If you work in the public sector read through some back issues of Public Libraries magazine, or if you are academic ACRL make their journal open access these days so you can get a flavour of what issues and services are key now.
posted by wingless_angel at 3:04 AM on March 4, 2015 [3 favorites]

Best answer: Because you're open to non-library jobs, I suggest librarian at a law firm, or donor/prospect researcher at a college or university - with the right spin, you can make your skills transferable. I also recommend the resume writing kit from Blue Sky Resumes, which helps you show what you did at previous employers as problems solved rather than just a list of skills cribbed from the job description. As someone who has hired and job-searched, IMO showing how you added value will put you head and shoulders above 90 percent of applicants. Good luck!
posted by deliriouscool at 4:37 AM on March 4, 2015 [3 favorites]

If you are looking for part-time work, I'd suggest leaving some of your association activity off your resume. I know there are few professional positions out there to move to, but the whole "This MLS Person Will Only Be Here Until They Find Full Time Work" canard is, unfortunately, alive and well in my experience in hiring part time positions. I had to make a strong case to bring a candidate in for an interview (and eventually hire her) to overcome my director's reluctance to "have to do this hiring all over again in a few months."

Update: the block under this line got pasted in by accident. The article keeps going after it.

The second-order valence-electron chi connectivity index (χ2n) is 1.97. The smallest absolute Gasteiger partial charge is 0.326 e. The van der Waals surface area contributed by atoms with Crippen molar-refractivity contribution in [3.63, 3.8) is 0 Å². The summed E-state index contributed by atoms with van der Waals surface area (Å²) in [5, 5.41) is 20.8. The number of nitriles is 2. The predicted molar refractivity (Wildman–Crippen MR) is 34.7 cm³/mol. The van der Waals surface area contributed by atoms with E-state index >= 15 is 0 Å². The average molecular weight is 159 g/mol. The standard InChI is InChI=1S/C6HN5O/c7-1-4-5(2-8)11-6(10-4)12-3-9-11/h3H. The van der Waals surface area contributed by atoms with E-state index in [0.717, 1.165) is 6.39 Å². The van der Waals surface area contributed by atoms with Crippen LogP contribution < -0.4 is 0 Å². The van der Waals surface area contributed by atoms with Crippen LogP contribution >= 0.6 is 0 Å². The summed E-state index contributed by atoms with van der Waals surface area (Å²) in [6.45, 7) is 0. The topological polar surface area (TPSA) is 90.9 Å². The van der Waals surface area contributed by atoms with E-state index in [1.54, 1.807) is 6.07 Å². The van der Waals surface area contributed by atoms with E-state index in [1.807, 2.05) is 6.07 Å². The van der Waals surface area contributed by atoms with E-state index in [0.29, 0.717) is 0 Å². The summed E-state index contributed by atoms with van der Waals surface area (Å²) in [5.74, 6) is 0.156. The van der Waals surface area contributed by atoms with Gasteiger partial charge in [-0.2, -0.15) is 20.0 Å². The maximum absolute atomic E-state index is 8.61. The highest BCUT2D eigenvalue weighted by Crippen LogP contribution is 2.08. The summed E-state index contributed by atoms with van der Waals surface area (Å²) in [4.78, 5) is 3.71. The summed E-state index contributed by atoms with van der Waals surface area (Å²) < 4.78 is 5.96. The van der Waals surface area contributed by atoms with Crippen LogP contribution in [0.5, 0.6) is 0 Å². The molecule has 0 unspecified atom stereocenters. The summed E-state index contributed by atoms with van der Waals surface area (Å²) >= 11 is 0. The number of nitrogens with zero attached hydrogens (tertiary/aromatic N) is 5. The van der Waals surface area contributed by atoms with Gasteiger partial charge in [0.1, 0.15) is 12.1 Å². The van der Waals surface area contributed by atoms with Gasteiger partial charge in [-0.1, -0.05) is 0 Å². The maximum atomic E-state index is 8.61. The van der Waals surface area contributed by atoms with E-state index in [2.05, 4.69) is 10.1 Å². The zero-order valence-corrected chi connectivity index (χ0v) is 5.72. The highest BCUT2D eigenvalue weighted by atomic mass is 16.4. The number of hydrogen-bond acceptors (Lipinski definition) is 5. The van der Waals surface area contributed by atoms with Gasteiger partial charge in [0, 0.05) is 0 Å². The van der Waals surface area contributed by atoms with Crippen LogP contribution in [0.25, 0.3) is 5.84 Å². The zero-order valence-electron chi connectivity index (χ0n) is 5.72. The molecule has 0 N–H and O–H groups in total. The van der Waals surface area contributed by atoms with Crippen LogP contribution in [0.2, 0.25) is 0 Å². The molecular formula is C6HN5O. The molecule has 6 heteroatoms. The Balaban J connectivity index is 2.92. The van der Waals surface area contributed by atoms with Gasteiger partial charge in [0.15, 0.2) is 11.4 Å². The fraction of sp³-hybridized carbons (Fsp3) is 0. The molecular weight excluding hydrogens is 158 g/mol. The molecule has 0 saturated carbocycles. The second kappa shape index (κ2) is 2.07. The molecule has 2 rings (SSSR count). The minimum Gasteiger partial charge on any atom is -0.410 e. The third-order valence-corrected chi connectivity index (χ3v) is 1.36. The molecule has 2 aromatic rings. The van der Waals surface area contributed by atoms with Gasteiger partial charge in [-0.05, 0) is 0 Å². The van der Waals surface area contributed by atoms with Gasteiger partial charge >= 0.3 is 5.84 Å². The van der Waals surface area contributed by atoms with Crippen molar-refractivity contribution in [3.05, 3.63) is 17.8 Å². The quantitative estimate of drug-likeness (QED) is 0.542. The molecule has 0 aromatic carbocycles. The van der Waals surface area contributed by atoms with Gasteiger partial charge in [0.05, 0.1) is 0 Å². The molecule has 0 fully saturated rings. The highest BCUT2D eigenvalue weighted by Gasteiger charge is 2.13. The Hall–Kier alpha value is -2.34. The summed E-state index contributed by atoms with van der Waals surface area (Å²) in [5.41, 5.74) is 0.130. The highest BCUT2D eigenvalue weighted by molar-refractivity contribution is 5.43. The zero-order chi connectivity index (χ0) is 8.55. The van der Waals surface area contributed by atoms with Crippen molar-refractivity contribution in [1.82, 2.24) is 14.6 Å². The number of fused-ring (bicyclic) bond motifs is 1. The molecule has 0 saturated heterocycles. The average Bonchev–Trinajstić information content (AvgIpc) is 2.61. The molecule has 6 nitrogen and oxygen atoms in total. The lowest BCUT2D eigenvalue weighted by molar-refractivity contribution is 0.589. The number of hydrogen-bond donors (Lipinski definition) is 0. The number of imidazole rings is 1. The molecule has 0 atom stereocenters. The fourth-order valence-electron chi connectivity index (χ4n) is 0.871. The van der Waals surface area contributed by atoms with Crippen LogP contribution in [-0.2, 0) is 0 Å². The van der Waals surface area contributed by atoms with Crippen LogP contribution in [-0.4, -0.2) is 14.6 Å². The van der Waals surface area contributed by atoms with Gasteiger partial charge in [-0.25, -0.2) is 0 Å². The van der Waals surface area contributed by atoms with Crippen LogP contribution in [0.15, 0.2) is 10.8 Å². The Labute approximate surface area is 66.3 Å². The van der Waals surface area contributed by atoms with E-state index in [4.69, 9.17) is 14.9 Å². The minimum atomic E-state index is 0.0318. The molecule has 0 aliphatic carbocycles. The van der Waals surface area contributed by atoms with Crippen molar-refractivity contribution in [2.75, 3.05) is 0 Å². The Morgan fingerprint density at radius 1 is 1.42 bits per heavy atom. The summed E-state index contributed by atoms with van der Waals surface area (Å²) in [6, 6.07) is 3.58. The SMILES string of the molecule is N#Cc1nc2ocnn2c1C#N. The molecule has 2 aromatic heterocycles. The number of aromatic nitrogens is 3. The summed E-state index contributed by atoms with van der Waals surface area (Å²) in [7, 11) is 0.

posted by robocop is bleeding at 5:11 AM on March 4, 2015 [1 favorite]

Do your public schools still have librarians/media specialists? It's a great job for parents of young children because of the school year calendar. You will probably need to take a few education classes and do an internship. If money is not a big issue try to get a position as an assistant in a school library. If that doesn't appeal to you start volunteering at your local public library so that you become a known and liked person when jobs do come up.
posted by mareli at 5:14 AM on March 4, 2015 [1 favorite]

Response by poster: Awesome suggestions, every one! Thank you! Any advice on explaining the gap? Should I try to explain cover letters, or work on adding volunteer or temp experience before I apply for full-time roles?
posted by percor at 9:05 AM on March 4, 2015